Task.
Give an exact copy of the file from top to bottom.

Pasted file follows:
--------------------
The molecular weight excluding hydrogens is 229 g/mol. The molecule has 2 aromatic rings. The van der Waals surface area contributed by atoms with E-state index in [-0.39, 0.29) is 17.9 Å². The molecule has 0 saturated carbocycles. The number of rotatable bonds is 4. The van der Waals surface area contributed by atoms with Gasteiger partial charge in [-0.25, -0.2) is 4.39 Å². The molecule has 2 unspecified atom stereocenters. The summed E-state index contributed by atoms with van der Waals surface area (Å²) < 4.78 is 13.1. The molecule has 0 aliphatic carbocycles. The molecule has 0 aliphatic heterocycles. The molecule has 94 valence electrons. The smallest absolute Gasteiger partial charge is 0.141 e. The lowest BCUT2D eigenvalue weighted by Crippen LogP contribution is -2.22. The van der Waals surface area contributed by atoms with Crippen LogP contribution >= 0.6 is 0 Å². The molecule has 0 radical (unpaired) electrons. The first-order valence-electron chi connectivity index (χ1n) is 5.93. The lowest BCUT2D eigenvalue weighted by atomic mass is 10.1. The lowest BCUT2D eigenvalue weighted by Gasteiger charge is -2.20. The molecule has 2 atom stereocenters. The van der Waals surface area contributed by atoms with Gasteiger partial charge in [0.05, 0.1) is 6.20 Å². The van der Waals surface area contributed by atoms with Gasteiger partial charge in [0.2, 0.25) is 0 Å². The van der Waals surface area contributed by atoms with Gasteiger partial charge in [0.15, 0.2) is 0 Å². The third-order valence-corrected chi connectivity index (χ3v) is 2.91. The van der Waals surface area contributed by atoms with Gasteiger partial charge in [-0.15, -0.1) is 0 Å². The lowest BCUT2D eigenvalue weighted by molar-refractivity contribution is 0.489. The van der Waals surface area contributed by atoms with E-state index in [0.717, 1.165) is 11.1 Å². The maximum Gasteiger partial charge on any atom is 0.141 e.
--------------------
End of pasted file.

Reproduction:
The molecular weight excluding hydrogens is 229 g/mol. The molecule has 2 aromatic rings. The van der Waals surface area contributed by atoms with E-state index in [-0.39, 0.29) is 17.9 Å². The molecule has 0 saturated carbocycles. The number of rotatable bonds is 4. The van der Waals surface area contributed by atoms with Gasteiger partial charge in [-0.25, -0.2) is 4.39 Å². The molecule has 2 unspecified atom stereocenters. The summed E-state index contributed by atoms with van der Waals surface area (Å²) < 4.78 is 13.1. The molecule has 0 aliphatic carbocycles. The molecule has 0 aliphatic heterocycles. The molecule has 94 valence electrons. The smallest absolute Gasteiger partial charge is 0.141 e. The lowest BCUT2D eigenvalue weighted by Crippen LogP contribution is -2.22. The van der Waals surface area contributed by atoms with Crippen LogP contribution >= 0.6 is 0 Å². The molecule has 0 radical (unpaired) electrons. The first-order valence-electron chi connectivity index (χ1n) is 5.93. The lowest BCUT2D eigenvalue weighted by atomic mass is 10.1. The lowest BCUT2D eigenvalue weighted by Gasteiger charge is -2.20. The molecule has 2 atom stereocenters. The van der Waals surface area contributed by atoms with Gasteiger partial charge in [0.05, 0.1) is 6.20 Å². The van der Waals surface area contributed by atoms with Gasteiger partial charge in [0.2, 0.25) is 0 Å². The van der Waals surface area contributed by atoms with Gasteiger partial charge in [0.15, 0.2) is 0 Å². The third-order valence-corrected chi connectivity index (χ3v) is 2.91. The van der Waals surface area contributed by atoms with Gasteiger partial charge in [-0.15, -0.1) is 0 Å². The lowest BCUT2D eigenvalue weighted by molar-refractivity contribution is 0.489. The van der Waals surface area contributed by atoms with E-state index in [0.717, 1.165) is 11.1 Å². The maximum Gasteiger partial charge on any atom is 0.141 e.